In the rich, varied history of post-match blethers with a football manager, the observation from Craig Levein in the aftermath of this absorbing Edinburgh derby must have been something of a first, even by the often giddy levels of absurdity that the Scottish game can reach.

“Who has got a spare coconut to throw on?” asked the Hearts manager as he mulled over the latest missile to be hurled on to a pitch in the domestic scene. Forget coins, bottles of Buckfast or firecrackers, we can now look forward to an SFA statement featuring a reference to the genus Cocos.

With a few smokebombs from both sets of supporters adding to the febrile mood at Tynecastle, the general billowings ensured the capital lived up to its Auld Reekie moniker.

Daryl Horgan, meanwhile, was smoking himself amid the tumult as his brace gave Hibernian a first win at the home of their old foes since May 2013.

The Leith men also hoisted themselves above Hearts and into fifth place in the Ladbrokes Premiership while maintaining Paul Heckingbottom’s mightily impressive start to his tenure at Easter Road. It is now 20 points out of a possible 24 for the canny Yorkshireman.

While those aforementioned smokebombs were delaying proceedings every time they went off, there was something of a bonfire of the profanities at the final whistle as brassed off Hearts fans directed their howls, growls and curses at both Levein on the touchline and the directors’ box in the stands. It was a furious, fist-shaking finale.

The day, however, had started pretty promisingly for the hosts as they looked to make amends for the meek surrender to Rangers in midweek. Levein had been handed a timely tonic prior to the match when the bustling, bruising striker Uche Ikpeazu was passed fit following last week’s serious head knock.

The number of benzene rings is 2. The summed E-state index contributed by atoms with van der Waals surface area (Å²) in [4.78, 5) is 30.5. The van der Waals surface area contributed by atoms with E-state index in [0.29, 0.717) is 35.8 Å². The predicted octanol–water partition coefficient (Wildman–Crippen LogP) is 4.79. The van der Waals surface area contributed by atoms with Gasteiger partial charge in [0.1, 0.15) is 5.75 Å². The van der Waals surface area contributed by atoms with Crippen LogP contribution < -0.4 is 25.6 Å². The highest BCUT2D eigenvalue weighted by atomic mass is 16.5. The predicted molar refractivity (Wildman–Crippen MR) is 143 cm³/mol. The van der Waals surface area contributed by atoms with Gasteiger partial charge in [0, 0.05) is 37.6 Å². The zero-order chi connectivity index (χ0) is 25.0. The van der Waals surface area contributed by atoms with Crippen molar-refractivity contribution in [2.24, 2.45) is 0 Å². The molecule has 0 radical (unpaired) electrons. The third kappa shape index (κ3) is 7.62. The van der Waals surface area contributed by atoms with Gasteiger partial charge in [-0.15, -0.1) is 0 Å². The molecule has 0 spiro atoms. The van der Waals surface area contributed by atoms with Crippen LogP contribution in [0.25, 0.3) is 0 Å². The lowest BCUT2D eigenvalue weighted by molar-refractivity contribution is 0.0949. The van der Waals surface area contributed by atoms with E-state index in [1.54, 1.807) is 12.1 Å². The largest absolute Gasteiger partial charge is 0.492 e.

With plenty at stake on a dour, damp afternoon, Hearts began with a relentless salvo as they pummelled away at the Hibernian defence like an artillery bombardment supporting a beach invasion.

The jinking and jouking of Jake Mulraney provided a menacing outlet for the home side while the considerable clout of Ikpeazu, a man so strong he makes the Castle Rock look as sturdy as a Farley’s Rusk, approached his first Edinburgh derby with battering, clattering gusto.

At one point, there were so many Hibernian players attached to him they resembled barnacles clinging to a whale.

There were plenty of warning signs for a startled Hibernian in this initial onslaught, not least when Olly Lee rattled the foot of the post with a curling free-kick on 15 minutes. Mulraney then had a shot saved by Ofir Marciano before Arnaud Djoum poked a good chance over moments later as the Hibs defence continued to creak like the back court door in a Gorgie tenement.

It was hardly a shock to the system when Hearts finally made a breakthrough with 23 minutes on the clock. Lee’s corner was met by Peter Haring and his header flew into the net.

Instead of deflating Hibernian, though, that setback galvanised them and some tactical tinkerings by Heckingbottom as the Hearts players were still celebrating quickly helped them establish a much-needed foothold in the game.

Within three minutes of falling behind, they were level with their first real purposeful surge.

Marc McNulty – who was marginally offside – nipped in behind the Hearts defence and his low ball across the face of the goal was turned home by the sliding Horgan.

The half ended with a bone of contention as John Souttar appealed loudly for a penalty after a tangle with Stephane Omeonga. Willie Collum was unmoved, though.

Hibs got moving after the resumption, meanwhile, and forged ahead with a brilliantly conceived goal. Horgan started the thrust and after taking Stevie Mallan’s pass in his stride, he arrowed a cracking left-footed strike in at the near post to spark scenes of unbridled jubilation.

Things almost got better for the visitors moments later when McNulty got on the end of a cross only to plonk his header wide.

A goal to the good, Hibs were happy to dig in and ambush an increasingly desperate Hearts on the break although their next chance came from a set-piece when Mallan unleashed a fearsome free-kick which Zdenek Zlamal palmed away at full stretch.

Time was running out for Hearts and the increasingly crotchety harrumphings from the stands were heightened with 10 minutes left when Levein’s men squandered a glorious chance to restore parity.

A deep cross fell to Djoum at the back post but he hoofed his effort well over the bar. In the dying embers, McNulty almost rubbed a great fistful of salt into the Hearts wounds but Zlamal blocked the Hibernian’s striker’s thump on target. It didn’t matter. Hibs had plundered the points and the bragging rights.